Latest Comments by dmiller77

dmiller77 792 Views

Joined: Jul 15, '08; Posts: 9 (56% Liked) ; Likes: 11

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  • 0

    I would just disclose it. Chances are that they will send you a letter asking why you were fingerprinted, and you will have to tell them anyway. As it was expunged, it is still up to the discretion of the board whether or not they will use it as a factor in deciding whether or not you get your license. They have access to the same information that the IL BON has, and they will find it. It's better to be honest and fess up. Not disclosing could be the difference in whether or not you get your license. In my state (KS) people have had license denials for much less.

  • 5

    First, I want to say that you are doing a great thing. You are there for these patients, and that is wonderful. You're doing pretty good without any advice.
    I work in a mental health treatment facility, so I deal with people who are anxious and suicidal. Sometimes, there is no right answer. It won't matter what you say. I guess that the biggest thing is to really consider that person's feelings. Never say "I understand" because you really don't. Never say "just relax" because that sounds to them like "you are overreacting, and you need to stop making a fool out of yourself" Never say "things will work out" because that sounds dismissive, like you weren't listening,
    So, now that I have said all of the things not to say, here's what you can do. Ask open ended questions. Like "how does that make you feel", or "what can I do to help you?" I know it sounds stupid, but you get off the hook if you feel like you might say something dumb. Plus, it gets them talking. Secondly, listen, listen listen! Sometimes you don't have to say anything at all. Sometimes people just want to be heard. Third, don't ask "Why?" Why questions make the person feel like they are being interrogated, or that they shouldn't feel the way that they do. Fourth, show empathy, Think about all of the situations that you were in and put yourself in the other person's shoes. What would you have wanted someone to do or say?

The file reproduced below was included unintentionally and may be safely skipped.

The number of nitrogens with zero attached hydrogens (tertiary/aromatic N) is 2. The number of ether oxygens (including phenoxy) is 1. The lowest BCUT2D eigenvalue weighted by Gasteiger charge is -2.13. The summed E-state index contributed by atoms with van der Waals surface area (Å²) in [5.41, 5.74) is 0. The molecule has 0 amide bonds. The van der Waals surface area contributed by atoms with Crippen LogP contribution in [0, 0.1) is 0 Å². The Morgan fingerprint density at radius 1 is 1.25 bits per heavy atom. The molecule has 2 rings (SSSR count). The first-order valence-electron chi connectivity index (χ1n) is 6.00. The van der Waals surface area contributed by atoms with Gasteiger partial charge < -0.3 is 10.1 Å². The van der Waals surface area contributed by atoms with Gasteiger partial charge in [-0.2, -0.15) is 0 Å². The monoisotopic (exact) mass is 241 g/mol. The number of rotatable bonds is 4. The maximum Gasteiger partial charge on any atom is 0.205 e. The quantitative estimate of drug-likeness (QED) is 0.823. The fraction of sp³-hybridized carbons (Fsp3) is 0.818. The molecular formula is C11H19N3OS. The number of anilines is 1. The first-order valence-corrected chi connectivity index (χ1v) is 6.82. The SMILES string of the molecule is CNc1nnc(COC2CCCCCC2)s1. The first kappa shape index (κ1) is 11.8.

Sometimes, you might need additional help. Let one of the Aides or Nurses know that the person is talking about suicide or hurting themselves. The tips that I have given fall under Therapeutic Communication, and I just scraped the surface. If you ever get to watch nurses or aides deliver care, pay attention to the ones that have a good rapport with their patients. They might be able to give you some tips too.

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    I knew a Jamaican lady who had named her son Y'majesty Highness. I kid you not. Her daughter's name was Heaven.

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    We fought over this question in our Kaplan review. It is fluids. You need the fluids to expand blood volume and make the blood less viscous. This is just an example of a question that is trying to steer you away from always answering oxygen, oxygen, oxygen.

  • 1
    ggmugsy likes this.

    When doing care plans, you have to go with the most pressing need. I would say fluid volume deficit r/t nausea and vomiting. Usually, fluid volume deficit takes precedence over all other diagnoses.

  • 0

    Quote from Kevsab7
    ok thank you but I have a Question is ORIF a Medical diagnosis? or would the medical Diagnosis be "fracture hip" then the interventions would be Open Reduction Internal Fixation??? Do you know what i mean?